April 10, 2019

Dear friends,
I am not shopping and I’m barely cooking. My life is on hold while I try to meet a writing deadline that’s bearing down on me. I retired to get away from these horrid deadlines. So why am I doing this? To paraphrase Dorothy Parker, I don’t enjoy writing, but I like having written.

I am among a group of former Beacon Journal reporters and editors who are writing a history of the Beacon Journal. Former columnist and editor Stuart Warner (now editor in chief of the Phoenix New Times) is editing the book, which will be published by the University of Akron Press. Coming soon (but not too soon) to a book store near you.

My chapter is about the newspaper’s food coverage from the 1800s until now. The historical research was interesting, and it has been fun talking to former editors, food writers and restaurant critics. But now I have a mountain of information to organize and whittle down to size.

All of this is one big excuse for not creating an original recipe this week. Probably not next week, either. I did cook something new and yummy two weeks ago, though, with this deadline in mind. The dish is a crisp roast chicken that is cut up and doused with a simple but luscious garlic-ginger sauce before serving.

The sauce is from Momofuku chef David Chang. He uses it on chicken wings and octopus and calls it “octo vinaigrette.” I suggest making a big jar of it and using it as a dipping sauce for Asian snacks such as egg rolls, skewers and lettuce wraps. It will keep for weeks in the refrigerator.


1 whole broiler-fryer chicken, about 3 lbs.
Salt, pepper
2 tbsp. chopped garlic
2 tbsp. chopped fresh ginger
1/4 tsp. hot pepper flakes (Chang uses 1 fresh bird’s eye or serrano chile, chopped)
1/4 cup rice vinegar
1/4 cup light soy sauce
2 tbsp. vegetable oil
1/4 tsp. sesame oil
1 1/2 tbsp. sugar
Fresh-ground black pepper

Trim excess fat from chicken and wash it inside and out. Pat dry. Rub the skin with oil and season it with salt and pepper. Place on a rack over a roasting pan and roast at 400 degrees for about 60 to 75 minutes, or until an instant-read thermometer inserted in the thickest part of the thigh not touching the bone reads 170 degrees. Remove from oven and let stand for 15 to 20 minutes before carving.

While the chicken roasts, combine remaining ingredients in a jar and shake well. The sauce may be made even earlier — the day before is ideal — as its flavor improves as it sits.

After the chicken has rested, cut it into serving pieces, arrange on a platter and splash with about half of the sauce. Pass remaining sauce at the table. Serves 3 to 4.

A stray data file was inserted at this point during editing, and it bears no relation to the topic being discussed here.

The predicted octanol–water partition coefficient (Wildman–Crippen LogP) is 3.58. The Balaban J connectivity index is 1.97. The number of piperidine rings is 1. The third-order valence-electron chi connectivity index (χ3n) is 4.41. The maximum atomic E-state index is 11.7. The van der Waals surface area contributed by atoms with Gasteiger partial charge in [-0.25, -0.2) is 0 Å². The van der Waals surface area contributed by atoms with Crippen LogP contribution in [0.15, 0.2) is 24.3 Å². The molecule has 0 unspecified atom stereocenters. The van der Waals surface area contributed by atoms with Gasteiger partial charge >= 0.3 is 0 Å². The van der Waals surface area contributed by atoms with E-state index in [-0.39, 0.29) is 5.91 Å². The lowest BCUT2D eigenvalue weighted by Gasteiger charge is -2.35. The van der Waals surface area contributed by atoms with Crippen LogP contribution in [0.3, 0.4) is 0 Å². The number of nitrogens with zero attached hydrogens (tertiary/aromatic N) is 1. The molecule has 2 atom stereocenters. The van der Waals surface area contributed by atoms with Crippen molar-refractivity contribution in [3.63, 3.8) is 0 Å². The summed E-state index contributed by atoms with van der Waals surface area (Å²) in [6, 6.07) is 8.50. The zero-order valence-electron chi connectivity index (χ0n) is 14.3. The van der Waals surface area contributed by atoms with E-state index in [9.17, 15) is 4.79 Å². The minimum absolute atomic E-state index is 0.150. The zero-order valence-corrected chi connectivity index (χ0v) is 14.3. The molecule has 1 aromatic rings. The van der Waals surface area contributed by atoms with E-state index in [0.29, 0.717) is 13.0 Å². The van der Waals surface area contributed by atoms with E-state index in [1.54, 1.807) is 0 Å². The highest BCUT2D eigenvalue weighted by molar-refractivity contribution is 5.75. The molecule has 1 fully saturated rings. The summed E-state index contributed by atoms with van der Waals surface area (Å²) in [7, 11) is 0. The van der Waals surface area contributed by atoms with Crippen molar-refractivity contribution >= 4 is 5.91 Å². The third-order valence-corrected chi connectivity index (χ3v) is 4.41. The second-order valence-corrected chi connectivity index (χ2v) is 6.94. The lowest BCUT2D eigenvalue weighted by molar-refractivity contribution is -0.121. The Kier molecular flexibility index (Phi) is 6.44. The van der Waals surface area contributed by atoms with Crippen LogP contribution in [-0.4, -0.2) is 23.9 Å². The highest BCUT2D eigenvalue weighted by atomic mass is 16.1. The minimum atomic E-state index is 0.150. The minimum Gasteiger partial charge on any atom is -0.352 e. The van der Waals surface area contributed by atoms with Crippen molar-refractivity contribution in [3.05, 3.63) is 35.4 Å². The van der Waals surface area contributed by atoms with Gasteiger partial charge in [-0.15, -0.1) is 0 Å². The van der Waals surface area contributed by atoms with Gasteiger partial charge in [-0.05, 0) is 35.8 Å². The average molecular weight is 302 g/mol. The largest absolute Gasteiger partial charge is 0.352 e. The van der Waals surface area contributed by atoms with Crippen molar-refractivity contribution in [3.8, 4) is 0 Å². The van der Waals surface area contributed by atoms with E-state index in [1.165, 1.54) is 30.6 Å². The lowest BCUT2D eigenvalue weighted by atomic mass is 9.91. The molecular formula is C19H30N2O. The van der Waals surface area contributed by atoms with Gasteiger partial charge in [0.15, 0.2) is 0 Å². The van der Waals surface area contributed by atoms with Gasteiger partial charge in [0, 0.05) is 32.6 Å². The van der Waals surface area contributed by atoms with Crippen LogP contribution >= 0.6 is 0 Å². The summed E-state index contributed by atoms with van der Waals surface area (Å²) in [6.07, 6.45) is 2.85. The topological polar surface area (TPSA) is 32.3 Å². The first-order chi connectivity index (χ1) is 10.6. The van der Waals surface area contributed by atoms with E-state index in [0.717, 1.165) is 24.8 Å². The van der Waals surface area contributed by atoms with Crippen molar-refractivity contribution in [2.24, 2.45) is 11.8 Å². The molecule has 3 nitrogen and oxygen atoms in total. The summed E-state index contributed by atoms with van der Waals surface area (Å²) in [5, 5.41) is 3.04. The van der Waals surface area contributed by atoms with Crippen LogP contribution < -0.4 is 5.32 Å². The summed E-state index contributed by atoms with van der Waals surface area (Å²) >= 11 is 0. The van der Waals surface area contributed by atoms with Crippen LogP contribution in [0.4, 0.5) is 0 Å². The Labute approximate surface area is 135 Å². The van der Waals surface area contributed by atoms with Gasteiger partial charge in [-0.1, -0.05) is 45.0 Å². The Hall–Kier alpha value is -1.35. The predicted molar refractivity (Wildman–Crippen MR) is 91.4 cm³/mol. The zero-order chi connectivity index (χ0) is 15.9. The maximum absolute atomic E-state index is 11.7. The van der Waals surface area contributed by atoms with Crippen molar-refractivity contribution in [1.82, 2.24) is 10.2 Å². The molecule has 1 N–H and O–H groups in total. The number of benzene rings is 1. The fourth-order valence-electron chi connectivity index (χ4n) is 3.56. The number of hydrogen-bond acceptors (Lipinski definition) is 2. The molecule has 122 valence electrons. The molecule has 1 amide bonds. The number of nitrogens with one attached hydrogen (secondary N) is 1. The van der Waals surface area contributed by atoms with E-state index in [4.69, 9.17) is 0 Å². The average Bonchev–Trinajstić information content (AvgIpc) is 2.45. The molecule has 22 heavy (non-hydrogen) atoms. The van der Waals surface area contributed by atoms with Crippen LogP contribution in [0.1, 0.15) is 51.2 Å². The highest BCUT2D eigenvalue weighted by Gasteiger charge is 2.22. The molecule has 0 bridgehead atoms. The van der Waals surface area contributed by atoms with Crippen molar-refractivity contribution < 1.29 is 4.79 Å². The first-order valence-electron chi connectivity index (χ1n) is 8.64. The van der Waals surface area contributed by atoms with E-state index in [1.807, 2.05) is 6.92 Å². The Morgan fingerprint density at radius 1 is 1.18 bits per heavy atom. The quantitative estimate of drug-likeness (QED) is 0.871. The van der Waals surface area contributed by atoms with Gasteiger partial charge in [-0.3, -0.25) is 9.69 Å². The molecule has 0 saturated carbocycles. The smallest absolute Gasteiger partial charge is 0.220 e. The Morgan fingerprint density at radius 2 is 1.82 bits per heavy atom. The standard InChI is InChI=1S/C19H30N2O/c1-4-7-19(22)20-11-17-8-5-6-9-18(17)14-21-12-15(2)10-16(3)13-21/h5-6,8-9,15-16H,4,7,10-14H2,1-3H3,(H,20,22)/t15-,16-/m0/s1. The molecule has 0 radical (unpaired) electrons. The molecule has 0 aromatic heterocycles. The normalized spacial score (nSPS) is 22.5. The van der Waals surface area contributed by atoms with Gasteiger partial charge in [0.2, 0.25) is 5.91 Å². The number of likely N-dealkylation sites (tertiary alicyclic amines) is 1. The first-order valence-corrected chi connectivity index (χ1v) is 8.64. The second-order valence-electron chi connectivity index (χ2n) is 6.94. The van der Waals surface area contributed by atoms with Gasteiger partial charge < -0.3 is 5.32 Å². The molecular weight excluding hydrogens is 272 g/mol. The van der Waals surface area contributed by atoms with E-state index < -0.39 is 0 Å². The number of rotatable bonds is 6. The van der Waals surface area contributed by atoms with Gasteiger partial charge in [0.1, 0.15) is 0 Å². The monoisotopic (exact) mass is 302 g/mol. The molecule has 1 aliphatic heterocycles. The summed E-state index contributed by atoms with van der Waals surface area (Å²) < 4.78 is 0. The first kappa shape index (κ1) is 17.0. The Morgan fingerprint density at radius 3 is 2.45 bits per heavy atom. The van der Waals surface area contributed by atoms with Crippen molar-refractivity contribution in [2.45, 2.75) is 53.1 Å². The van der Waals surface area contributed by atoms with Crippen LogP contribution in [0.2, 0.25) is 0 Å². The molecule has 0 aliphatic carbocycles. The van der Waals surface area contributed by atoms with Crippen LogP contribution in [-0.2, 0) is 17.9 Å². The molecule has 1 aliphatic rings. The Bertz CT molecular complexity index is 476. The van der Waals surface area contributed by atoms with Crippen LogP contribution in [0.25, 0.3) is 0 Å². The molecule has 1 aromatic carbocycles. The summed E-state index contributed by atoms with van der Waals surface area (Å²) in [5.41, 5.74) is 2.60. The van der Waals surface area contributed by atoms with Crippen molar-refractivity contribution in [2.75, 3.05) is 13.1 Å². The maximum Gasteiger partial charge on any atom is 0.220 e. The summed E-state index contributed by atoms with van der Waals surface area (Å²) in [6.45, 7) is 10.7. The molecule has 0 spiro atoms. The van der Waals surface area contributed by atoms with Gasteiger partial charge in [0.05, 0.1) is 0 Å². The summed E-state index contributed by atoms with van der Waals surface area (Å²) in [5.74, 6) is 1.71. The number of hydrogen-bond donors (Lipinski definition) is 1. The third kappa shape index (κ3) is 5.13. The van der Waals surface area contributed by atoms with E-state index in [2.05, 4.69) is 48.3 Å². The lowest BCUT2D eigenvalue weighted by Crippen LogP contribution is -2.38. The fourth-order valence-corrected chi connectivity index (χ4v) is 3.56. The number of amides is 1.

Note: I served the chicken on a bed on stir-fried kale. The sauce dribbled down and flavored the greens. They were delicious.

What I cooked last week:
Pumpkin pie; mushroom and potato soup with sherry and wilted spinach; cornbread; sugar-free yellow cake with chocolate-peanut butter icing for Tony’s birthday.

What I ate in/from restaurants last week:
Thai chicken skewers, spring vegetable salad from Earth Fare; Indian tomato soup, vegetable pakora, chicken curry, rice, naan at Bombay Grill in Fairlawn; hot tea, tom yum soup with seafood and pan-fried pork dumplings with garlicky dipping sauce (yeow!) at House of Hunan in Fairlawn; fennel-crusted skirt steak over fingerling potatoes, wilted spinach, banana peppers, onions and tomatoes with a glass of red wine at Wise Guys in Akron; a hot dog with Stadium Mustard and onions, peanuts and a beer at Canal Park in Akron at a Rubber Ducks game; two egg rolls from China Star in Akron.

From R. C.:
Loved your column on Akron-area Chinese restaurants. I have struggled to find tasty Chinese food in our area, also. We were great fans of China Gourmet on West Market Street in Akron before it became a Starbucks.

Two questions: Do you have favorite dishes at Chin’s? Can you tell us about your favorite Chinese restaurants in Cleveland? Thanks.

Dear R.C.:
OK, those are tough questions because I have a hard time remembering from trip to trip. I know that Elaine Chin’s father, chef-owner until he retired and passed the business to Elaine, was a Cantonese-style dim sum chef in China. So I usually stick with the Cantonese dishes, although I have had good Mongolian beef there. I often order the moo shu pork.

In Cleveland, I usually go to Vietnamese restaurants with Tony because he loves pho. I like the dim sum at Li Wah. I wasn’t impressed with ballyhooed Noodlecat (not Chinese but Asian). A restaurant on my radar that I haven’t tried yet is Han Chinese Kabob in Payne Commons. Next trip.

You didn’t ask, but I have to put in a plug for Basil Asian Bistro in Canton, which has modern pan-Asian dishes that are delicious. I’d go once a week if it were closer.

From Christine R.:
I have heard people rave about Ming Hing in Orrville.

Thanks. Any visitors have an opinion?

From Nancy H.:
I just read your latest newsletter and wanted to share a black bean sauce tip from the late, great Barbara Tropp. In her “China Moon” cookbook she suggests soaking the black beans in some xiao xing wine (or dry sherry) for about 20 minutes before adding to the dish. Strain the liquid and save it to add to your sauce ingredients. It really amps up the good flavors and textures of the dish.

Dear Nancy:
I would trust anything Barbara Tropp says. I actually got to dine at her China Moon restaurant in San Francisco years ago, and I had her cookbook. She was sweet and talented, and I lamented her death in 2001. I remember being blown away by a terrific dessert she made, ginger ice cream with hot fudge sauce. I made it several times. It is time-consuming but so worth it.

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